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Arizona’s ‘Billy the Kid’

Arizona’s ‘Billy the Kid’

William Floyd Claiborne, called Billy the Kid (not to be confused with the original “Billy the Kid” whose given name was William H. Bonney), was born in Mississippi on Oct. 21, 1860. He came to Arizona in the early 1880s and worked as an amalgamator at mines in Charleston (a town a few miles southwest of Tombstone) and at the Neptune smelter in Hereford. Claiborne eventually fell in with a group of heavy-drinking cowboys and became friends with Tombstone’s infamous Clantons and McLaurys. He was a hothead.

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Mortgage bill striker draws ire for Reagan and McLain (access required)

A pair of Republican lawmakers was on the defense yesterday after bloggers began weaving a tale of conspiracy, alleging a piece of real estate legislation was killed in exchange for a lawsuit against one of the lawmakers being settled.

But according to the two lawmakers, the issue is an overblown case of coincidence and ignorance about the mechanics of how bills move through the Legislature.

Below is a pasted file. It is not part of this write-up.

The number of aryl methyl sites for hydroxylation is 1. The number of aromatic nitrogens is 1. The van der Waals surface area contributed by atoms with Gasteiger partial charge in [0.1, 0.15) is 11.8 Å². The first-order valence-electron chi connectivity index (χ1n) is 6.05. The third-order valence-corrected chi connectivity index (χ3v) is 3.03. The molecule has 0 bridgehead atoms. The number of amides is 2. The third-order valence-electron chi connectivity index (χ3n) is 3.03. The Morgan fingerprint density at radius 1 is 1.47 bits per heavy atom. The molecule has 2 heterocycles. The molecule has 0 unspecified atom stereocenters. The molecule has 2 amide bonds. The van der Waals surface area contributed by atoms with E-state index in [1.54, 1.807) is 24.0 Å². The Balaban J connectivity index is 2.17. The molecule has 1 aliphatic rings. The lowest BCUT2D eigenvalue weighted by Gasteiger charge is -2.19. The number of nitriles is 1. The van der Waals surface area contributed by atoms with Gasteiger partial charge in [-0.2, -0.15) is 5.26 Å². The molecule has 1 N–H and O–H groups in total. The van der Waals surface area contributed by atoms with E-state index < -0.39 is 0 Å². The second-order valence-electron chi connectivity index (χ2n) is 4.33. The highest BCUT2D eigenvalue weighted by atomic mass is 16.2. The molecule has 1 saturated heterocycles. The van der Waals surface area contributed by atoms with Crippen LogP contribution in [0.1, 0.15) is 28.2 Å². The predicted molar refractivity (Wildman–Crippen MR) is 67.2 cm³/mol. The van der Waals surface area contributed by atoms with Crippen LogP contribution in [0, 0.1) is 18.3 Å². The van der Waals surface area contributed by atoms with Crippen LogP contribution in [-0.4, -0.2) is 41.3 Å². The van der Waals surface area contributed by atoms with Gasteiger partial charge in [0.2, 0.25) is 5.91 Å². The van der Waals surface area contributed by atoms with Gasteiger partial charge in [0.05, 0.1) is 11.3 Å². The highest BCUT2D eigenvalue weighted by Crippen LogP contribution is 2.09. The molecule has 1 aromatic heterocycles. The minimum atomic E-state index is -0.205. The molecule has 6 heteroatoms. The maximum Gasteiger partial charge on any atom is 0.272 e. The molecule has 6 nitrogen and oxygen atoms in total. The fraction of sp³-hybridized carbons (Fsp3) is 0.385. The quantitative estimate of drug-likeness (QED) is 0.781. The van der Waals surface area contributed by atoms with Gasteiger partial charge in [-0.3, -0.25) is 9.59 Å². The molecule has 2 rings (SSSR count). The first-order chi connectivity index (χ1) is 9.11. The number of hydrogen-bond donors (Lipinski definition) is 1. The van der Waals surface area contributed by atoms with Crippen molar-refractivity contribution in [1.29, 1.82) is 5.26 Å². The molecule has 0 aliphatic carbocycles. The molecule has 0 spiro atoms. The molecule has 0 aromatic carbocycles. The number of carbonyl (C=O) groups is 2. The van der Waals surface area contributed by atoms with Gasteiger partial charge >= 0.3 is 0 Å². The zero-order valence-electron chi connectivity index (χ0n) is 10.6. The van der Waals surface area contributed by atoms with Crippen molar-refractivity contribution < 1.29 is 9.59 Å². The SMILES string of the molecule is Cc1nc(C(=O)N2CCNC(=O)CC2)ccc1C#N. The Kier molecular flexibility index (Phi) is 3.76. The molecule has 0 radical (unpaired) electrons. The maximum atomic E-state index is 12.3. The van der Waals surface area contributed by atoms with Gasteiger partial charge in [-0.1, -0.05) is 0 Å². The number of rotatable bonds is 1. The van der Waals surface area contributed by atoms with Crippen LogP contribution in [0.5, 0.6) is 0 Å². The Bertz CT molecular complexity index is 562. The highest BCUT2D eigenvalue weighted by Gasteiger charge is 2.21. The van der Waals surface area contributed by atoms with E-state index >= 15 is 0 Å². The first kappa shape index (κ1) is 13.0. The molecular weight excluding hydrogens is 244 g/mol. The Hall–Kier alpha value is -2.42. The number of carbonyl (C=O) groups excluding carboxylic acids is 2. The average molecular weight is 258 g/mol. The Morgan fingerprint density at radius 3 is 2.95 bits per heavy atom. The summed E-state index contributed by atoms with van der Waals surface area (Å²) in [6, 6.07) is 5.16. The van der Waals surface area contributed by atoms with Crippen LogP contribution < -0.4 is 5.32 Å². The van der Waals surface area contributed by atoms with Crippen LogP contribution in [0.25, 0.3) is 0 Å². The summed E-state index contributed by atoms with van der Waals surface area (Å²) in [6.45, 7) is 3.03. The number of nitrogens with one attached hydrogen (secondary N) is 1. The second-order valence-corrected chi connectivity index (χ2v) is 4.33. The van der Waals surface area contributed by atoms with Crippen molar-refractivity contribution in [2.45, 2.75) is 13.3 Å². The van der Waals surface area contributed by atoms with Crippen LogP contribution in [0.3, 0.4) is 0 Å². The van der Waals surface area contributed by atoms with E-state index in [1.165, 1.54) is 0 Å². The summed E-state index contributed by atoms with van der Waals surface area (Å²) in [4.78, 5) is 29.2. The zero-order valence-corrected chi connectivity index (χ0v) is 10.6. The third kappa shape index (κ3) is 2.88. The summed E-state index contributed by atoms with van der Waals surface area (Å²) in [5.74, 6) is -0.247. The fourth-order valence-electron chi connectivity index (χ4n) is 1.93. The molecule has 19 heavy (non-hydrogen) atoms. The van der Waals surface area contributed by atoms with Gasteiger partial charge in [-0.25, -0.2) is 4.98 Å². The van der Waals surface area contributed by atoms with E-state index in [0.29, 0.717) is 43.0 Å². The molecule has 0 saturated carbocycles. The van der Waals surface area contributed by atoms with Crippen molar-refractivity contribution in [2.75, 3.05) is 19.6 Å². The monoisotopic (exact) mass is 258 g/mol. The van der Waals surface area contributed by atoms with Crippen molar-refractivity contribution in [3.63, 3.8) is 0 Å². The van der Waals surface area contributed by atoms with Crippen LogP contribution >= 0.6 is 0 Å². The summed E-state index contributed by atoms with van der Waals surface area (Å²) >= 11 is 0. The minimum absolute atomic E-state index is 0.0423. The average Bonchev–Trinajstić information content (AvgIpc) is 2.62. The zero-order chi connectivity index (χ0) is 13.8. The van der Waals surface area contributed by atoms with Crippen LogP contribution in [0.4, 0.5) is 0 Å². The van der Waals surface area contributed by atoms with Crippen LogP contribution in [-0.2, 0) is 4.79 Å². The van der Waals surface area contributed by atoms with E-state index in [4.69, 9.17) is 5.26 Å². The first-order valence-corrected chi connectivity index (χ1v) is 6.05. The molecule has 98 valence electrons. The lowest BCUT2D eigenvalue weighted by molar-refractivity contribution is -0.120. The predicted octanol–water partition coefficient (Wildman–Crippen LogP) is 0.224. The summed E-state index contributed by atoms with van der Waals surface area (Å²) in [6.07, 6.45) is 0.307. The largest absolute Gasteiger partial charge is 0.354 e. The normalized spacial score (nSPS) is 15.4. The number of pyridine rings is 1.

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Gilmore and Salisbury’s ‘custom’ smelter (access required)

Benson was established in June 1880 by the Southern Pacific and became an important maintenance center for the railroad and the shipping point for the Bisbee and Tombstone mines, neither of which was served by rail. The town was less than three months old when, according to the Tucson Citizen, “the first shipment of copper bullion from Bisbee (arrived) in Benson, where it (was) shipped to San Francisco.” It was transported to Benson by mule-drawn wagons, weighing 43,003 pounds.

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Pioneer Days (access required)

For several decades, Arizonans held a grand, multi-day celebration of those who came to the territory before Dec. 31, 1890, called Pioneer Days.

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